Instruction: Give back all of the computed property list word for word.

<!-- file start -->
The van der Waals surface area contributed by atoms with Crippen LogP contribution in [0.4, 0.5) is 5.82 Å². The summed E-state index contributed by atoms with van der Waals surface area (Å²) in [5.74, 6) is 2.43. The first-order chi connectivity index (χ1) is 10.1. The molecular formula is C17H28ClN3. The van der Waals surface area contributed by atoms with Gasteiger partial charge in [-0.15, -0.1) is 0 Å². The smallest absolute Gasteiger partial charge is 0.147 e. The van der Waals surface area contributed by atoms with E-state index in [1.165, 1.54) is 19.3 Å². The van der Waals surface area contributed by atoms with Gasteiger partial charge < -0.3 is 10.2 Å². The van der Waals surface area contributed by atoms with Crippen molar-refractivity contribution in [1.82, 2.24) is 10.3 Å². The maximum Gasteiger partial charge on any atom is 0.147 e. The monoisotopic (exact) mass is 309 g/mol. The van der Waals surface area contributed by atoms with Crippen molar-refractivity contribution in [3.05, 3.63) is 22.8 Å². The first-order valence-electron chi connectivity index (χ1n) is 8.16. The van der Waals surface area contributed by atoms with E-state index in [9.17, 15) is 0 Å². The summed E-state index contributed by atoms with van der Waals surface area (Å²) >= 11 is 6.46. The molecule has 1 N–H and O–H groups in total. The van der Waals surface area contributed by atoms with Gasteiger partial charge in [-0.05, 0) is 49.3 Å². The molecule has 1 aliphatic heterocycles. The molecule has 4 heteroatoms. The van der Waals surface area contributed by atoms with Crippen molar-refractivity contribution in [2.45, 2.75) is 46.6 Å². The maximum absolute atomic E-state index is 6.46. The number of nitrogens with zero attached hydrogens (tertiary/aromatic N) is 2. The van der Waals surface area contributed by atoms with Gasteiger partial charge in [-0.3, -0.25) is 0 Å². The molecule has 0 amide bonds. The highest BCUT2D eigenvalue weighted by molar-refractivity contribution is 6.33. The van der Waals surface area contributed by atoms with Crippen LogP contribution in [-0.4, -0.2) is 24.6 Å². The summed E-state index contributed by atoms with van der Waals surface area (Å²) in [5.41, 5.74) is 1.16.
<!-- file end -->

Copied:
The van der Waals surface area contributed by atoms with Crippen LogP contribution in [0.4, 0.5) is 5.82 Å². The summed E-state index contributed by atoms with van der Waals surface area (Å²) in [5.74, 6) is 2.43. The first-order chi connectivity index (χ1) is 10.1. The molecular formula is C17H28ClN3. The van der Waals surface area contributed by atoms with Gasteiger partial charge in [-0.15, -0.1) is 0 Å². The smallest absolute Gasteiger partial charge is 0.147 e. The van der Waals surface area contributed by atoms with E-state index in [1.165, 1.54) is 19.3 Å². The van der Waals surface area contributed by atoms with Gasteiger partial charge < -0.3 is 10.2 Å². The van der Waals surface area contributed by atoms with Crippen molar-refractivity contribution in [1.82, 2.24) is 10.3 Å². The maximum Gasteiger partial charge on any atom is 0.147 e. The monoisotopic (exact) mass is 309 g/mol. The van der Waals surface area contributed by atoms with Crippen molar-refractivity contribution in [3.05, 3.63) is 22.8 Å². The first-order valence-electron chi connectivity index (χ1n) is 8.16. The van der Waals surface area contributed by atoms with E-state index in [9.17, 15) is 0 Å². The summed E-state index contributed by atoms with van der Waals surface area (Å²) >= 11 is 6.46. The molecule has 1 N–H and O–H groups in total. The van der Waals surface area contributed by atoms with Gasteiger partial charge in [-0.05, 0) is 49.3 Å². The molecule has 1 aliphatic heterocycles. The molecule has 4 heteroatoms. The van der Waals surface area contributed by atoms with Crippen molar-refractivity contribution in [2.45, 2.75) is 46.6 Å². The maximum absolute atomic E-state index is 6.46. The number of nitrogens with zero attached hydrogens (tertiary/aromatic N) is 2. The van der Waals surface area contributed by atoms with Gasteiger partial charge in [-0.3, -0.25) is 0 Å². The molecule has 0 amide bonds. The highest BCUT2D eigenvalue weighted by molar-refractivity contribution is 6.33. The van der Waals surface area contributed by atoms with Crippen LogP contribution in [-0.4, -0.2) is 24.6 Å². The summed E-state index contributed by atoms with van der Waals surface area (Å²) in [5.41, 5.74) is 1.16.